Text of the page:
The increase in the share of the urban population in the world

The urbanization of the population led to the fact that tens and even thousands of villages were abandoned.

2. The extinction of the population will be facilitated by the general weakening of health, which arose in the course of the weakening of natural selection: thanks to the success of medicine, those whose death was inevitable a hundred years ago now survive. This should not be taken as a call to return to families in which there were a dozen children, but half, or even two-thirds of them did not live to come of age, but the fact remains. In the event of a global war, without access to medicines, many will die, the birth rate will decrease, and maternal mortality will increase due to the lack of qualified assistance during childbirth.

3. The countries’ orientation towards the post-industrial world will also contribute to the worsening of the situation. When they talked about the post-industrial world, this, of course, did not mean a post-nuclear world with a destroyed industry. It’s not even about lawyers, financiers, managers and other similar professions that are in demand in our time, but about the fact that production and industry have changed in many ways. Where 1000 workers and 500 machines were previously required, now 10 CNC machines and 5 adjusters are enough for them. CNC machines require complex maintenance, specific consumables and quality blanks for their work. In the event of a global nuclear war, even if high-tech equipment does not fail immediately, it may become unusable within the next few months.

Even if old machines are found, five conventional CNC machine operators cannot replace 1,000 skilled workers. And they are not, because they are not in demand and they are no longer trained. As a result, many professions will have to be mastered from scratch.

Modern manufacturing is unlikely to survive in a post-nuclear world

The same is true in everyday life. How many people can now sew their own clothes or at least fix them? In schools, labor lessons are often replaced by etiquette or religion lessons.

The number of those who can grow something by hand is gradually decreasing, and in some civilized countries the cultivation of food plants without a license is punishable by fines. It’s strange that they don’t go to jail for growing dill and potatoes.

4. The globalization of technological processes will further complicate the revival of the post-nuclear industry. There are no countries left in the world that have complete production chains in all industries. Even the United States and China do not have all the necessary technologies and resources, something must necessarily be purchased from other countries. In Russia, after the collapse of the USSR, the situation is much worse: the dependence on foreign components is colossal. If the industry does not produce transistors and capacitors, then the problem is not only in their absence, but also in the absence of specialists who know how to produce them.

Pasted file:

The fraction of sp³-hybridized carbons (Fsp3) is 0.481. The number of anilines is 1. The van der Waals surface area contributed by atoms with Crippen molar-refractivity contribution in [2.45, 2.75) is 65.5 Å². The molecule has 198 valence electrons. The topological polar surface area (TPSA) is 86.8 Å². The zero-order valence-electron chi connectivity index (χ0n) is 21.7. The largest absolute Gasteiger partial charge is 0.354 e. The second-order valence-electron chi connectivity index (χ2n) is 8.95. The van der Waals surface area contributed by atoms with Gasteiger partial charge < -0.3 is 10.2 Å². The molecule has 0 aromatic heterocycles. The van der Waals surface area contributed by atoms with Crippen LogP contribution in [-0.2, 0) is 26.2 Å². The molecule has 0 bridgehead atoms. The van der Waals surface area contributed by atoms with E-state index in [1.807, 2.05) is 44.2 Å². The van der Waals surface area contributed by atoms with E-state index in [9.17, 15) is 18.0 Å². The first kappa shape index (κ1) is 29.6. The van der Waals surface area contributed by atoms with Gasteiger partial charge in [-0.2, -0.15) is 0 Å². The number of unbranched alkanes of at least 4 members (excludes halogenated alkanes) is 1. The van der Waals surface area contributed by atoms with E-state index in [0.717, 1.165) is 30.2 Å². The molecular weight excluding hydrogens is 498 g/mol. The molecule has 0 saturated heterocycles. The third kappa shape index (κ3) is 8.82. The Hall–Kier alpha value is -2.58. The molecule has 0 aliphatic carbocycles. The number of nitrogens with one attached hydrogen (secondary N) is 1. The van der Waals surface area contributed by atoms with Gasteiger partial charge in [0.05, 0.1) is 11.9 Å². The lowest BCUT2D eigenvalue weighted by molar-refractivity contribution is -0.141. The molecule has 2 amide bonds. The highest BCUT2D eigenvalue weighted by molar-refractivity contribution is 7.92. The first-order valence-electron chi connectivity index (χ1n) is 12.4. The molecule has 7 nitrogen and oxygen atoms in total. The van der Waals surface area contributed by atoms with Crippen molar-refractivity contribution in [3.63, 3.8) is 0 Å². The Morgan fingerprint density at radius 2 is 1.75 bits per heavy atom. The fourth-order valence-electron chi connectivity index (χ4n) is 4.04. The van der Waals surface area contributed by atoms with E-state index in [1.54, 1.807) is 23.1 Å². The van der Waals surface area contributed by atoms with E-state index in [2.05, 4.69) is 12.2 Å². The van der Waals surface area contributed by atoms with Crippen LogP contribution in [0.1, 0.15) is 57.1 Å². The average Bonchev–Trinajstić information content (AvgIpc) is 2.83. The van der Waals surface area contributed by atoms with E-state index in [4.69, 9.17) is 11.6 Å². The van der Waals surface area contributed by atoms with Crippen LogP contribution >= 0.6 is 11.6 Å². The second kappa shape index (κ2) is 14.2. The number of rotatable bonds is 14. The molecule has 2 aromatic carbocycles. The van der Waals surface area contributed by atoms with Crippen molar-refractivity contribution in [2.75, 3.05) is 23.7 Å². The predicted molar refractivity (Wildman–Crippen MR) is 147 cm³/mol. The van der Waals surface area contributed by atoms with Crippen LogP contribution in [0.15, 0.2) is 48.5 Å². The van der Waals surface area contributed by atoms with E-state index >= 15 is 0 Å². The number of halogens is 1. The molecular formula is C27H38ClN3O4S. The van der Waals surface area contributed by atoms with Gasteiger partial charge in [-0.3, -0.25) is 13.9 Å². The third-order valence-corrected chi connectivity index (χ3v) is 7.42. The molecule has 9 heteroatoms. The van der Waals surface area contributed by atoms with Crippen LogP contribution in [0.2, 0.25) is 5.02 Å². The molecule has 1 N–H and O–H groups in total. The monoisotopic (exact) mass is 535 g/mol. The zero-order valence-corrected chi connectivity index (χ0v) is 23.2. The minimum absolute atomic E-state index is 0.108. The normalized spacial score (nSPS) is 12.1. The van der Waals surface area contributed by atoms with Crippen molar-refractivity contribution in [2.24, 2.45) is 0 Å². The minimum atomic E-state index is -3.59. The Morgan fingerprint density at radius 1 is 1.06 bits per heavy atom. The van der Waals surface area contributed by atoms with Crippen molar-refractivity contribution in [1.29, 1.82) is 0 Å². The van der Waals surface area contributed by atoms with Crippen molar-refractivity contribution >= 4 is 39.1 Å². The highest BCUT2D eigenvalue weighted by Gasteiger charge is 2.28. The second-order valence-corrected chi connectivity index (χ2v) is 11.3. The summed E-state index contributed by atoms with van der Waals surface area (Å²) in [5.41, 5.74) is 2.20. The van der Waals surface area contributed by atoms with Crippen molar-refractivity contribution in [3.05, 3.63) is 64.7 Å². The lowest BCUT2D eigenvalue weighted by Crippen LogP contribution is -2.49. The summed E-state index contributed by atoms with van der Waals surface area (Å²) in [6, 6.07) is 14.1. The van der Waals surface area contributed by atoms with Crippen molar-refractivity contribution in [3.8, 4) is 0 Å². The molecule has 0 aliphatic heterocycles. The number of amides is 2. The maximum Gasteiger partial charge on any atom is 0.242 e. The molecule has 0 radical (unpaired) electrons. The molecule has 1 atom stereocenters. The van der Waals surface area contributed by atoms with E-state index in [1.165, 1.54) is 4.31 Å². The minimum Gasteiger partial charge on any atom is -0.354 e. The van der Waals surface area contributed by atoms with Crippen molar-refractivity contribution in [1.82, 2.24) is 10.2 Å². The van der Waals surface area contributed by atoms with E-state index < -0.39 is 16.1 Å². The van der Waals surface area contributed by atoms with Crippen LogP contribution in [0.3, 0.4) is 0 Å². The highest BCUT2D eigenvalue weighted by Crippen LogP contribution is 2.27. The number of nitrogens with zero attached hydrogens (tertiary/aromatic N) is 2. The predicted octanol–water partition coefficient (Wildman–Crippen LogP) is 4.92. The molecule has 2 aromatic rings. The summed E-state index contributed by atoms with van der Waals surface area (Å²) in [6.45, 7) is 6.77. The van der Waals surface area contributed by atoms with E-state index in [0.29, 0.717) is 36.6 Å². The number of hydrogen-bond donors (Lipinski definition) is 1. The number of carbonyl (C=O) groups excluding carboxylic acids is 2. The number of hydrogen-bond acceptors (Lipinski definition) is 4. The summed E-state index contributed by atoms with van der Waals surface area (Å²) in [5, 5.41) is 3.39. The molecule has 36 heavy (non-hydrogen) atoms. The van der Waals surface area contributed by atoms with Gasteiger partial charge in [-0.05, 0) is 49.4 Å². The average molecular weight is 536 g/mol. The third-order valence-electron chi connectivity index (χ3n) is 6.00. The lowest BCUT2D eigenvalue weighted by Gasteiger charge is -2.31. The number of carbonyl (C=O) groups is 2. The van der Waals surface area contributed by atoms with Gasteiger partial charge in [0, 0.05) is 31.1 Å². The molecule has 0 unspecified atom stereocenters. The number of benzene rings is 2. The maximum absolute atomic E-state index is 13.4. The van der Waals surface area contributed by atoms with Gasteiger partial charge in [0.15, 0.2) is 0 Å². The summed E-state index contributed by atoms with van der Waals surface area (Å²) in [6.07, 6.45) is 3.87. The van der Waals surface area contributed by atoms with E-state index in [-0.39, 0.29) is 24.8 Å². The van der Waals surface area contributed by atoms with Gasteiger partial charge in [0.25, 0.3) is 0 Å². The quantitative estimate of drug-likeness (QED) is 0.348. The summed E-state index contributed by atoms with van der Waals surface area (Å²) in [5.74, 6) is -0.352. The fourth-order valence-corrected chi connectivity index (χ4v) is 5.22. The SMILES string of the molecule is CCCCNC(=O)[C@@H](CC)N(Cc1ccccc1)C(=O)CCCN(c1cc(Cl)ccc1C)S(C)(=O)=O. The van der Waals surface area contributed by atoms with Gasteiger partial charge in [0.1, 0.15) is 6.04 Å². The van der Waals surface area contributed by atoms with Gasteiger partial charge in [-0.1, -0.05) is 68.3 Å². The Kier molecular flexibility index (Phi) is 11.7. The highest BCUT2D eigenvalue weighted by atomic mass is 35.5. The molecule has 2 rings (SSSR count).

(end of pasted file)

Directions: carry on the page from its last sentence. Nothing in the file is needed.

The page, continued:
5. Compared to the world at the beginning of the 20th century, the extraction of resources in the post-nuclear world will become much more complicated. Many of the available deposits have been depleted, and those that exist are far away and require high-tech equipment for extraction: deep-lying northern oil and gas, shale deposits, exhausted copper and uranium mines.

It is also unlikely that it will be possible to make “ecological” fuel in sufficient quantities – it would be enough for food. The reuse of metals from destroyed cities will be difficult due to the radiation induced in them.

Growing raw materials for biofuels can be an exorbitant luxury for the post-nuclear world

Thus, energy and resource hunger for the post-nuclear world will become a huge problem.

6. Radiation contamination of the terrain will additionally complicate the already complex resource extraction and movement across the terrain. The largest sources of resources themselves, most likely, will be subjected to nuclear bombardment, and will remain radioactive for several tens or hundreds of years – there will be no resources to deactivate them. Exploded nuclear power plants, which are highly likely to be destroyed in a global war, can create even greater problems. Dozens of “Chernobyls” will not only aggravate the problems outlined in paragraph 2, but will also create huge contaminated zones that impede the movement through them and the lives of people on their territory.

The explosion at the Chernobyl nuclear power plant led to a global environmental disaster. The consequences of the destruction of dozens of nuclear power plants around the world, coupled with nuclear strikes, can be an order of magnitude more serious.

7. Finally, a significant problem will be the destruction of the state structure in many countries of the world, widespread separatism, up to the level of individual settlements. Even if the leaders of individual countries of the world survive, it is far from a fact that they will be able to retain power and take control of the situation in their country.

All of the above problems are typical not only for Russia, as one might think, but also for almost all countries of the world.

Output

Humanity is distinguished by the highest vitality, the ability to adapt to the most difficult conditions. There is no doubt that even in the event of a global nuclear conflict, humanity will survive and continue its development.

In combination, all seven of the above points can have a synergistic effect that will slow down the return of human civilization to the current level of development by several hundred years. Only one thing is certain: even after the most destructive nuclear conflict, wars on the planet will not stop.

We will talk about weapons and weapons that can be used in the post-nuclear world in another article.